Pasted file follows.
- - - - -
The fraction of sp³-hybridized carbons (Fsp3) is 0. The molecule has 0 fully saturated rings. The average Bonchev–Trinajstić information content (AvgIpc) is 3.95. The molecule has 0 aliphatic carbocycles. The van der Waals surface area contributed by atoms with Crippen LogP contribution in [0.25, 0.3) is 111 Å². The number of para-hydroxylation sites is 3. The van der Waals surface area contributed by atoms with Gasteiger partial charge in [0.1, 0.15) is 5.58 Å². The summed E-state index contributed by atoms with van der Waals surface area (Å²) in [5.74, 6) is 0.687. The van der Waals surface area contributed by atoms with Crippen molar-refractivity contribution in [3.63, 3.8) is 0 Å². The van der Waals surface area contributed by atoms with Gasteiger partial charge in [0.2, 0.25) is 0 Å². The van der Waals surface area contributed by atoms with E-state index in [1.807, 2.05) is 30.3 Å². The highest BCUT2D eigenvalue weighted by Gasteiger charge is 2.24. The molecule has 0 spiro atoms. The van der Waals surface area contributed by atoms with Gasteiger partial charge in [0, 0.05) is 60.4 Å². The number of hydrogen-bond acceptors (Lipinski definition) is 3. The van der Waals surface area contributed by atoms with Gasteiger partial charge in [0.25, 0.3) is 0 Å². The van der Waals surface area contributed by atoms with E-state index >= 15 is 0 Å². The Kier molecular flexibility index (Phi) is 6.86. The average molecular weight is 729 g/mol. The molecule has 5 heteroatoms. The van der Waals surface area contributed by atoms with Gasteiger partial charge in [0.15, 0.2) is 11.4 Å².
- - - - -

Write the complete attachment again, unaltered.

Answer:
The fraction of sp³-hybridized carbons (Fsp3) is 0. The molecule has 0 fully saturated rings. The average Bonchev–Trinajstić information content (AvgIpc) is 3.95. The molecule has 0 aliphatic carbocycles. The van der Waals surface area contributed by atoms with Crippen LogP contribution in [0.25, 0.3) is 111 Å². The number of para-hydroxylation sites is 3. The van der Waals surface area contributed by atoms with Gasteiger partial charge in [0.1, 0.15) is 5.58 Å². The summed E-state index contributed by atoms with van der Waals surface area (Å²) in [5.74, 6) is 0.687. The van der Waals surface area contributed by atoms with Crippen molar-refractivity contribution in [3.63, 3.8) is 0 Å². The van der Waals surface area contributed by atoms with Gasteiger partial charge in [0.2, 0.25) is 0 Å². The van der Waals surface area contributed by atoms with E-state index in [1.807, 2.05) is 30.3 Å². The highest BCUT2D eigenvalue weighted by Gasteiger charge is 2.24. The molecule has 0 spiro atoms. The van der Waals surface area contributed by atoms with Gasteiger partial charge in [0, 0.05) is 60.4 Å². The number of hydrogen-bond acceptors (Lipinski definition) is 3. The van der Waals surface area contributed by atoms with Gasteiger partial charge in [0.25, 0.3) is 0 Å². The van der Waals surface area contributed by atoms with E-state index >= 15 is 0 Å². The Kier molecular flexibility index (Phi) is 6.86. The average molecular weight is 729 g/mol. The molecule has 5 heteroatoms. The van der Waals surface area contributed by atoms with Gasteiger partial charge in [0.15, 0.2) is 11.4 Å².